In a momentous artistic showcase, Southern Guild inaugurates its latest gallery in the heart of Los Angeles, presenting a dual spectacle that promises to captivate art enthusiasts and cultural aficionados alike.
The exhibition comprises the solo presentation, Indyebo yakwaNtu (Black Bounty), by the acclaimed South African sculptor, Zizipho Poswa, and a collaborative effort titled Mother Tongues, featuring the works of 25 distinguished artists from the African continent.
A Vision Realized: Indyebo yakwaNtu by Zizipho Poswa
Zizipho Poswa, a luminary in the realm of South African sculptors, unveils her magnum opus, Indyebo yakwaNtu, an unparalleled technical feat in her illustrious career.
The exhibition encompasses five colossal ceramic and bronze sculptures, towering over 8 feet tall. Poswa meticulously crafted these clay bodies during an extensive residency at the Center for Contemporary Ceramics (CCC) at California State University Long Beach.
Guided by the venerable American ceramic artist Tony Marsh, co-founder of CCC, Poswa joined the ranks of over 200 artists from 20 countries who have been welcomed as esteemed guests at this influential artistic hub.
A Tapestry of African Heritage: Unveiling the Meaning of “Indyebo yakwaNtu”
Translated from Xhosa, the term “indyebo” conveys the essence of material riches, encapsulating the vast cultural, economic, intellectual, and spiritual wealth of Africans.
In this body of work, Poswa elevates objects of African beautification and ritual, immortalizing the significance these amulets hold. The exhibition is a testament to Poswa’s ancestral mission: a celebration of the innate beauty and cultural richness of the continent.
Pan-African Aesthetic: Drawing from Africa’s Mineral Wealth
Poswa’s approach in Indyebo yakwaNtu is undeniably Pan-African, tapping into the continent’s mineral wealth to create a creative collection that has shaped African identity.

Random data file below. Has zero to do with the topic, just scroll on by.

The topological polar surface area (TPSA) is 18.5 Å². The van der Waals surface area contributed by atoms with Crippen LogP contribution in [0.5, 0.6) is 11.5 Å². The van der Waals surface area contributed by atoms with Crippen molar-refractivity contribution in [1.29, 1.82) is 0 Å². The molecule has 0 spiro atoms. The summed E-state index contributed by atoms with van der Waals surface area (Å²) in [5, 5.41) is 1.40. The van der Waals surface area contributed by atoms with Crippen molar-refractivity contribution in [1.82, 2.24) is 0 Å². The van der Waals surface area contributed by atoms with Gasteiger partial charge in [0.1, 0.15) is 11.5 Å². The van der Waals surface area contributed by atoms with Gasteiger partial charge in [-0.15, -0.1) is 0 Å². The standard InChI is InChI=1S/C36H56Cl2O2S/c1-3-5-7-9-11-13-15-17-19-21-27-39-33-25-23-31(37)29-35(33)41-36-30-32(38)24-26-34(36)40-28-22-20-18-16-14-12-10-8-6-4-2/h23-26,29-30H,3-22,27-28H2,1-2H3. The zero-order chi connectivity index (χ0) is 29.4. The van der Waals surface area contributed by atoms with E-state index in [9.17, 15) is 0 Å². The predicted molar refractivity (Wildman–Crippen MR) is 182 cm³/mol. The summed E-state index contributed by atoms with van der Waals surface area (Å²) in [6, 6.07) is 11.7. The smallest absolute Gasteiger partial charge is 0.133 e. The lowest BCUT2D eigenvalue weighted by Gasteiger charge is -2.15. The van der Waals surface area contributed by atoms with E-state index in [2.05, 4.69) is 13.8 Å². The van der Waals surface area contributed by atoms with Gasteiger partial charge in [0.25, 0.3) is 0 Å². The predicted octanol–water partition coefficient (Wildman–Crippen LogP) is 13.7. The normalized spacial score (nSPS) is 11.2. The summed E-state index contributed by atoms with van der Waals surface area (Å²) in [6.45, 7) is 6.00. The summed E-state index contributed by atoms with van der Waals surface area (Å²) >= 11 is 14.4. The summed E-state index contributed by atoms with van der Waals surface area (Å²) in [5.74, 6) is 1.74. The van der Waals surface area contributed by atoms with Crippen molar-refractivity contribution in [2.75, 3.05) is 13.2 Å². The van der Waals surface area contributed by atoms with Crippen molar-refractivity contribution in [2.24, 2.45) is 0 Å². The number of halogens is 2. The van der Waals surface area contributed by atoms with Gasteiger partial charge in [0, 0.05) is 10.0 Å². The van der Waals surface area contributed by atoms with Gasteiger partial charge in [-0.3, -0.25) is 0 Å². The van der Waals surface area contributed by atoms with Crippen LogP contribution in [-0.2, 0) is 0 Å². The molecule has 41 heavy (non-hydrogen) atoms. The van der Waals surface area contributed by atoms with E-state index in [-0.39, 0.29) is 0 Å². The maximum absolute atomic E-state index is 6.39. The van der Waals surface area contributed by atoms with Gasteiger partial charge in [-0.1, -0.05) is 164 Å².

With bronze crowns adorning her sculptures, Poswa pays homage to early African civilizations. She draws inspiration from the traditional healing customs, polytheistic practices, and cosmological knowledge embedded in her amaXhosa culture’s Kemetic heritage.
The series of sculptures in Indyebo yakwaNtu serves as a praise song to the rich cultural tapestry of early African civilizations. Poswa meticulously traces influences from the Nubian kingdom, which spread its wealth of gold, ivory, and ebony along the Nile, contributing to the cultural mosaic across North and East Africa.
Celebrating Women’s Authority
Poswa’s art transcends mere representation; it delves into the authoritative positions held by women in African societies. A sculpture modelled on a bead adornment worn by the Asantehemaa, the queen mother of the Asante people, celebrates the influential roles women played in the Akan Kingdom.
Another work pays homage to the Lobi people in Burkina Faso and the Fulani women in West Africa, showcasing the symbolic significance of finely forged gold earrings.
Indyebo yakwaNtu seamlessly weaves a narrative through diverse African cultures. The majestic bronze reproduction of an ornate brass hairpin design recalls the Lobi people’s heritage in Burkina Faso. In a piece titled Fulani, Poswa captures the essence of the finely forged gold earrings traditionally worn by Fulani women across different regions.
Poswa’s artistic exploration extends closer to home, referencing the Xhosa “isacholo” bracelet in a piece that celebrates the heritage of her people. The isacholo, believed to hold healing properties, is adorned by elderly Xhosa women and symbolizes purity, clarity, and mediation.
Beyond Adornment: Jewellery as Cultural Legacy
Indyebo yakwaNtu underscores the significance of jewellery beyond its material value. Passed through generations as family heirlooms, these artefacts carry cultural, geographic, sentimental, and matrilineal significance.
Poswa’s artistic journey, from crowns to ceremonial dowries, stands as a homage to the community of women who shaped her while drawing inspiration from the rich tapestry of the African continent.
Poswa’s words echo the conscientious approach she employs in her artistic endeavours. Indyebo yakwaNtu is not just an exhibition; it is an anthropological excavation, weaving together socio-cultural and spiritual elements that underpin African creation.
As Poswa states, “I am inspired by conscious design,” and this exhibition is a testament to her commitment to preserving and celebrating African heritage through art.
This exhibition, along with the collaborative effort Mother Tongues, marks a significant milestone in the global appreciation of African contemporary art. As the gallery doors open, visitors are invited to immerse themselves in a visual odyssey that transcends boundaries, celebrating the diversity, richness, and profound cultural legacy of the African continent.